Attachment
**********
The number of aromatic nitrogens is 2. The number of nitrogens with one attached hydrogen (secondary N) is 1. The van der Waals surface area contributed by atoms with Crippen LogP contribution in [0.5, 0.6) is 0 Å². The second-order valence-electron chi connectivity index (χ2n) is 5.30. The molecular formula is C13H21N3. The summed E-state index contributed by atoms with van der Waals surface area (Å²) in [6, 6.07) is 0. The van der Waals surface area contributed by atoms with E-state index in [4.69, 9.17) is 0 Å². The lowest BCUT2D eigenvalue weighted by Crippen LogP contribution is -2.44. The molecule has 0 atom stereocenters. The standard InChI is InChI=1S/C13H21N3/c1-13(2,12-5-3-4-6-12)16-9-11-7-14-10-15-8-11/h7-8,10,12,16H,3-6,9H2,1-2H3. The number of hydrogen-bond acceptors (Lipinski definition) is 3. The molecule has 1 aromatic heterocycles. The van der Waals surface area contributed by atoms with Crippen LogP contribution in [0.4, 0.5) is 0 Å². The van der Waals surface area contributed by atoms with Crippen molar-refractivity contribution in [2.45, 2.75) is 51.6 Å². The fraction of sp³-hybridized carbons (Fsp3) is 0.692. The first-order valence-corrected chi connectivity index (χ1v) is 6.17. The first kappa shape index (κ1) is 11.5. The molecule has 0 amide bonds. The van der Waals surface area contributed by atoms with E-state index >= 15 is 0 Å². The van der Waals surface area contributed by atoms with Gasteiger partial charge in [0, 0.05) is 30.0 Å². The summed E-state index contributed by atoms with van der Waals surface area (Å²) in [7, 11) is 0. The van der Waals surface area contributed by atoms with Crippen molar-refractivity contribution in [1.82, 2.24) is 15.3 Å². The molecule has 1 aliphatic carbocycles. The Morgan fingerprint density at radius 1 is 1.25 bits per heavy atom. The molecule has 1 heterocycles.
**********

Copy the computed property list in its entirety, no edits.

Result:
The number of aromatic nitrogens is 2. The number of nitrogens with one attached hydrogen (secondary N) is 1. The van der Waals surface area contributed by atoms with Crippen LogP contribution in [0.5, 0.6) is 0 Å². The second-order valence-electron chi connectivity index (χ2n) is 5.30. The molecular formula is C13H21N3. The summed E-state index contributed by atoms with van der Waals surface area (Å²) in [6, 6.07) is 0. The van der Waals surface area contributed by atoms with E-state index in [4.69, 9.17) is 0 Å². The lowest BCUT2D eigenvalue weighted by Crippen LogP contribution is -2.44. The molecule has 0 atom stereocenters. The standard InChI is InChI=1S/C13H21N3/c1-13(2,12-5-3-4-6-12)16-9-11-7-14-10-15-8-11/h7-8,10,12,16H,3-6,9H2,1-2H3. The number of hydrogen-bond acceptors (Lipinski definition) is 3. The molecule has 1 aromatic heterocycles. The van der Waals surface area contributed by atoms with Crippen LogP contribution in [0.4, 0.5) is 0 Å². The van der Waals surface area contributed by atoms with Crippen molar-refractivity contribution in [2.45, 2.75) is 51.6 Å². The fraction of sp³-hybridized carbons (Fsp3) is 0.692. The first-order valence-corrected chi connectivity index (χ1v) is 6.17. The first kappa shape index (κ1) is 11.5. The molecule has 0 amide bonds. The van der Waals surface area contributed by atoms with E-state index >= 15 is 0 Å². The van der Waals surface area contributed by atoms with Gasteiger partial charge in [0, 0.05) is 30.0 Å². The summed E-state index contributed by atoms with van der Waals surface area (Å²) in [7, 11) is 0. The van der Waals surface area contributed by atoms with Crippen molar-refractivity contribution in [1.82, 2.24) is 15.3 Å². The molecule has 1 aliphatic carbocycles. The Morgan fingerprint density at radius 1 is 1.25 bits per heavy atom. The molecule has 1 heterocycles.